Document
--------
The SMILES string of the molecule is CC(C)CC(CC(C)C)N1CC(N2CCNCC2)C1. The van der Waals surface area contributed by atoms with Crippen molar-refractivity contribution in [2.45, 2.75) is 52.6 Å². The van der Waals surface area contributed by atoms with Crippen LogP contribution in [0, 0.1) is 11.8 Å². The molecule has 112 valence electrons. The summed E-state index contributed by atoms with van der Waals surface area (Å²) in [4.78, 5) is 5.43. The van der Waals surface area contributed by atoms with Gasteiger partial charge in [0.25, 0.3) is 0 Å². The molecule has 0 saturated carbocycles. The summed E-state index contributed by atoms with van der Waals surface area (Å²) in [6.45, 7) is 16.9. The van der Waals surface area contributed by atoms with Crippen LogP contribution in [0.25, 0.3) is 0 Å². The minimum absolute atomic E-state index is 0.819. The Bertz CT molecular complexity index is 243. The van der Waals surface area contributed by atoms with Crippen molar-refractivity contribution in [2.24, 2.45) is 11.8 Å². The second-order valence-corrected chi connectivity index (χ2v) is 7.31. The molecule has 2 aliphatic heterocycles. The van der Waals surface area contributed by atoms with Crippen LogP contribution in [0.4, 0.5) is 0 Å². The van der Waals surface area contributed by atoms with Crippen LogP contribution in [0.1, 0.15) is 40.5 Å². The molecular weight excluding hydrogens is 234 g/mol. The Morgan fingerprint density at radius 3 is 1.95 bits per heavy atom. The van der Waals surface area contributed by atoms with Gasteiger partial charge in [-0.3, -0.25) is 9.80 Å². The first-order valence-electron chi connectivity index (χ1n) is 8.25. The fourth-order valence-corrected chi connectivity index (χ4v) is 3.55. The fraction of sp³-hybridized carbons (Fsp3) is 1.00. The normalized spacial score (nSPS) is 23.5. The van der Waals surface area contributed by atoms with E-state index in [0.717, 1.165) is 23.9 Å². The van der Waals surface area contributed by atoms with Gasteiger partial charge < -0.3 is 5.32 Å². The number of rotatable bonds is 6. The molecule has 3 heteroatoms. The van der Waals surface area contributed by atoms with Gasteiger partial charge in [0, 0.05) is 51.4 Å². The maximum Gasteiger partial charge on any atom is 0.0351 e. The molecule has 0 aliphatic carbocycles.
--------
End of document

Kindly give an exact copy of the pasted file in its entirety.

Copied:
The SMILES string of the molecule is CC(C)CC(CC(C)C)N1CC(N2CCNCC2)C1. The van der Waals surface area contributed by atoms with Crippen molar-refractivity contribution in [2.45, 2.75) is 52.6 Å². The van der Waals surface area contributed by atoms with Crippen LogP contribution in [0, 0.1) is 11.8 Å². The molecule has 112 valence electrons. The summed E-state index contributed by atoms with van der Waals surface area (Å²) in [4.78, 5) is 5.43. The van der Waals surface area contributed by atoms with Gasteiger partial charge in [0.25, 0.3) is 0 Å². The molecule has 0 saturated carbocycles. The summed E-state index contributed by atoms with van der Waals surface area (Å²) in [6.45, 7) is 16.9. The van der Waals surface area contributed by atoms with Crippen LogP contribution in [0.25, 0.3) is 0 Å². The minimum absolute atomic E-state index is 0.819. The Bertz CT molecular complexity index is 243. The van der Waals surface area contributed by atoms with Crippen molar-refractivity contribution in [2.24, 2.45) is 11.8 Å². The second-order valence-corrected chi connectivity index (χ2v) is 7.31. The molecule has 2 aliphatic heterocycles. The van der Waals surface area contributed by atoms with Crippen LogP contribution in [0.4, 0.5) is 0 Å². The van der Waals surface area contributed by atoms with Crippen LogP contribution in [0.1, 0.15) is 40.5 Å². The molecular weight excluding hydrogens is 234 g/mol. The Morgan fingerprint density at radius 3 is 1.95 bits per heavy atom. The van der Waals surface area contributed by atoms with Gasteiger partial charge in [-0.3, -0.25) is 9.80 Å². The first-order valence-electron chi connectivity index (χ1n) is 8.25. The fourth-order valence-corrected chi connectivity index (χ4v) is 3.55. The fraction of sp³-hybridized carbons (Fsp3) is 1.00. The normalized spacial score (nSPS) is 23.5. The van der Waals surface area contributed by atoms with E-state index in [0.717, 1.165) is 23.9 Å². The van der Waals surface area contributed by atoms with Gasteiger partial charge < -0.3 is 5.32 Å². The number of rotatable bonds is 6. The molecule has 3 heteroatoms. The van der Waals surface area contributed by atoms with Gasteiger partial charge in [0, 0.05) is 51.4 Å². The maximum Gasteiger partial charge on any atom is 0.0351 e. The molecule has 0 aliphatic carbocycles.